Insidiously clever and armed with one of the sharpest and funniest, yet off-the-wall minds, it's no wonder that John Waters -- who's apparently always been on good terms with his devoutly Catholic parents (they've even helped finance his early efforts) -- has earned a well-deserved place, not only in America's consciousness, but also its hearts. It's a testament to his staying power that his romp down memory lane is so enjoyable.

So what's next for Waters? He hints at "Last Stall To The Left" about the Minneapolis airport stall that served as temporary home to Senator Larry Craig -- he even indicated that on Sunday, he'd be given a personalized tour before flying out of town. But on Broadway, he'll soon be represented by the stage musical version of Cry-Baby, based on his 1990 flick with Johnny Depp. Don't be surprised if he'll once again be the toast of the town.

Oh, and that subversive friend I mentioned at the top?

Well, we're better friends than ever, even after all these years. He's now an esteemed professor of film at not one, but two world-renowned universities. Like Waters, he's demonstrated that anyone can become respectable, almost in spite of any idiosyncrasies.

Part of my ongoing personal lessons in life is that I'm taking a page out of both of their books and am all the better for it.

This is Steve On Broadway (SOB).

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4 Comments:

At 12 November, 2007, Blogger Esther said...

Awww, what a great story! I'm glad you got to see John Waters in person after enjoying his films. I've seen some the early films, "Pink Flamingos," I think, but I probably should go back and watch some of the ones I missed. I probably caught up most of his work on DVD. Unfortunately, I didn't have a great friend to introduce me to his work in high school, like you did.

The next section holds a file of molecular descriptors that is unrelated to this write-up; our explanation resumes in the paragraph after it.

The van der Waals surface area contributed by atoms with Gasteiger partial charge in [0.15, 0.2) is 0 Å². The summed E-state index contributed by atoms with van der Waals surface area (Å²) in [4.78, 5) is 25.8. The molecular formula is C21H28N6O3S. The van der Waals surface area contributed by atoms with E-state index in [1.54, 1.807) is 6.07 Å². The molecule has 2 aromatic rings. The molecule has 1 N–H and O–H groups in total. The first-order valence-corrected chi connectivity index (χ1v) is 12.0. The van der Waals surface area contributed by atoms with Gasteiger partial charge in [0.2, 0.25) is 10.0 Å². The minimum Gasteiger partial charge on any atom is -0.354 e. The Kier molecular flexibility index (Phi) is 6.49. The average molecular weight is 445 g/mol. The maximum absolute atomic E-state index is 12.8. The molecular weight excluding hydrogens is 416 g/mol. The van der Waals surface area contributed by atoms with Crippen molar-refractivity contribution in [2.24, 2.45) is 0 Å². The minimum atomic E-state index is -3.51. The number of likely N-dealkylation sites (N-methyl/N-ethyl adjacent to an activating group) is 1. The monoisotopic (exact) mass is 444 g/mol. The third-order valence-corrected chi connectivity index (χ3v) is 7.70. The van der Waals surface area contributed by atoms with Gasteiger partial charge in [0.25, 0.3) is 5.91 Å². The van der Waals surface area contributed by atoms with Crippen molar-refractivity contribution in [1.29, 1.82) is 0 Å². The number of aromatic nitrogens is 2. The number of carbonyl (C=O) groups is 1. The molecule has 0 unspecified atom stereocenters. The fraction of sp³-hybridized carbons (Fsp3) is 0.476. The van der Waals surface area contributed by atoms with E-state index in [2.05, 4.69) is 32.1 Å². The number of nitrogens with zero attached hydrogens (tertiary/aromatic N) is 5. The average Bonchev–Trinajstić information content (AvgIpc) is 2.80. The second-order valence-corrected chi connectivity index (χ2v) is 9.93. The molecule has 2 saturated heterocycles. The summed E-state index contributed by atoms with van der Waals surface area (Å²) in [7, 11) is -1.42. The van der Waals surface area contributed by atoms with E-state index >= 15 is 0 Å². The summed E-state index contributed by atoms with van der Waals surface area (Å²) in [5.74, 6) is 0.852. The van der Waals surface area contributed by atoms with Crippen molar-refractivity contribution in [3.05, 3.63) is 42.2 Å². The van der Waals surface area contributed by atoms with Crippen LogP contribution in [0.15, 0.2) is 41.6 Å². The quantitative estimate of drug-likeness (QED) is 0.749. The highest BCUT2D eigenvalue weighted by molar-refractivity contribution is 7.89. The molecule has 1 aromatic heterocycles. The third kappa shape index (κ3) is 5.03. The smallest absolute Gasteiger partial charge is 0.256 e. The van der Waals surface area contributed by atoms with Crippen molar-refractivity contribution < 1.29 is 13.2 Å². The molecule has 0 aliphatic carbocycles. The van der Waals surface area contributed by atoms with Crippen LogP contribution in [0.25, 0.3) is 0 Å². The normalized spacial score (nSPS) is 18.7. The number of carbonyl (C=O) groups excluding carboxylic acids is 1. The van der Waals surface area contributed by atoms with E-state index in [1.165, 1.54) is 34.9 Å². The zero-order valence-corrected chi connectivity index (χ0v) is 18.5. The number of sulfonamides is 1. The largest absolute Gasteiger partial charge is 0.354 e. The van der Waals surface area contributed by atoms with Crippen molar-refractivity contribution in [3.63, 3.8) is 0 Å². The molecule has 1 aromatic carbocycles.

I do love "Hairspray," the original movie, the musical and the movie musical. (Although I admit the stage version is my favorite of the three). Talk about the "right" way to turn a beloved movie into a great musical!

 
At 13 November, 2007, Blogger Steve On Broadway (SOB) said...

Esther, I remember being so scandalized after watching "Pink Flamingos" that I turned to that friend of mine and said, "What have you taken me to?" His reply, much to my horror/excitement as a 16 year old was "What did you expect for an X-rated movie?" I was shocked when all John Waters really intended was for me to be merely surprised!

 
At 22 May, 2008, Blogger Dale said...

I love hearing John Waters talk about anything. I didn't see this show but have the dvd of one of his tour stops and it didn't let me down. I remember being suitably horrified by some of his films as well but it didn't scare me off. I want him to guest host my blog at some point, I bet he'd do it.

 
At 22 May, 2008, Blogger Steve On Broadway (SOB) said...

Dale, I would heartily recommend seeing him live. He spins a great yarn.

But guest hosting your site? Well, why didn't I think of that?! Let me know if it happens!!

Steve